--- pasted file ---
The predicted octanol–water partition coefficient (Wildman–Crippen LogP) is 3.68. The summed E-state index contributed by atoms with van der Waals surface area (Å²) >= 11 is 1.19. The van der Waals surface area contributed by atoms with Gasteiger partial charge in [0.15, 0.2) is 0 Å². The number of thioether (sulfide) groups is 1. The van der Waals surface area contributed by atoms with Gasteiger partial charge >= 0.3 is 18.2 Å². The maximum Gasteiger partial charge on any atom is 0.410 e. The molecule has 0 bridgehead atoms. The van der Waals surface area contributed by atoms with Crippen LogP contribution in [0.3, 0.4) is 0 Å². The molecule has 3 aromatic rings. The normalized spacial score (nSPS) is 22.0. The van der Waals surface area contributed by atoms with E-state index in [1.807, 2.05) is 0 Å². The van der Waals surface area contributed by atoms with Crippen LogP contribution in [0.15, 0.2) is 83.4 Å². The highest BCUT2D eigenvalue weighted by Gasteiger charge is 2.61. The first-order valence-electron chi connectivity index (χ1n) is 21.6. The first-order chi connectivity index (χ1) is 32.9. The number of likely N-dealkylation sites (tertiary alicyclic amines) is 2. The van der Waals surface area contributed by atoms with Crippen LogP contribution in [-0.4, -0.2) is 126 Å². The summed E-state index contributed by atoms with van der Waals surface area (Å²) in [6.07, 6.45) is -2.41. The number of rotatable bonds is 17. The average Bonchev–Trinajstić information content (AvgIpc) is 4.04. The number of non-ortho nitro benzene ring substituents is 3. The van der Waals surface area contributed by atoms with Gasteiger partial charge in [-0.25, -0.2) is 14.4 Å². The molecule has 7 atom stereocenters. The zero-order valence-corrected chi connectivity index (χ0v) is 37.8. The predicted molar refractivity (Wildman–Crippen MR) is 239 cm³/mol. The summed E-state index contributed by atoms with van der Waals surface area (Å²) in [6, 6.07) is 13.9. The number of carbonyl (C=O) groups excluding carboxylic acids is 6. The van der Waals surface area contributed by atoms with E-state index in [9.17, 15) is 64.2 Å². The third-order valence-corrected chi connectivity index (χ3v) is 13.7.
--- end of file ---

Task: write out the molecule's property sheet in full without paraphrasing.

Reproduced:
The predicted octanol–water partition coefficient (Wildman–Crippen LogP) is 3.68. The summed E-state index contributed by atoms with van der Waals surface area (Å²) >= 11 is 1.19. The van der Waals surface area contributed by atoms with Gasteiger partial charge in [0.15, 0.2) is 0 Å². The number of thioether (sulfide) groups is 1. The van der Waals surface area contributed by atoms with Gasteiger partial charge >= 0.3 is 18.2 Å². The maximum Gasteiger partial charge on any atom is 0.410 e. The molecule has 0 bridgehead atoms. The van der Waals surface area contributed by atoms with Crippen LogP contribution in [0.3, 0.4) is 0 Å². The molecule has 3 aromatic rings. The normalized spacial score (nSPS) is 22.0. The van der Waals surface area contributed by atoms with E-state index in [1.807, 2.05) is 0 Å². The van der Waals surface area contributed by atoms with Crippen LogP contribution in [0.15, 0.2) is 83.4 Å². The highest BCUT2D eigenvalue weighted by Gasteiger charge is 2.61. The first-order valence-electron chi connectivity index (χ1n) is 21.6. The first-order chi connectivity index (χ1) is 32.9. The number of likely N-dealkylation sites (tertiary alicyclic amines) is 2. The van der Waals surface area contributed by atoms with Crippen LogP contribution in [-0.4, -0.2) is 126 Å². The summed E-state index contributed by atoms with van der Waals surface area (Å²) in [6.07, 6.45) is -2.41. The number of rotatable bonds is 17. The average Bonchev–Trinajstić information content (AvgIpc) is 4.04. The number of non-ortho nitro benzene ring substituents is 3. The van der Waals surface area contributed by atoms with Gasteiger partial charge in [-0.25, -0.2) is 14.4 Å². The molecule has 7 atom stereocenters. The zero-order valence-corrected chi connectivity index (χ0v) is 37.8. The predicted molar refractivity (Wildman–Crippen MR) is 239 cm³/mol. The summed E-state index contributed by atoms with van der Waals surface area (Å²) in [6, 6.07) is 13.9. The number of carbonyl (C=O) groups excluding carboxylic acids is 6. The van der Waals surface area contributed by atoms with E-state index in [9.17, 15) is 64.2 Å². The third-order valence-corrected chi connectivity index (χ3v) is 13.7.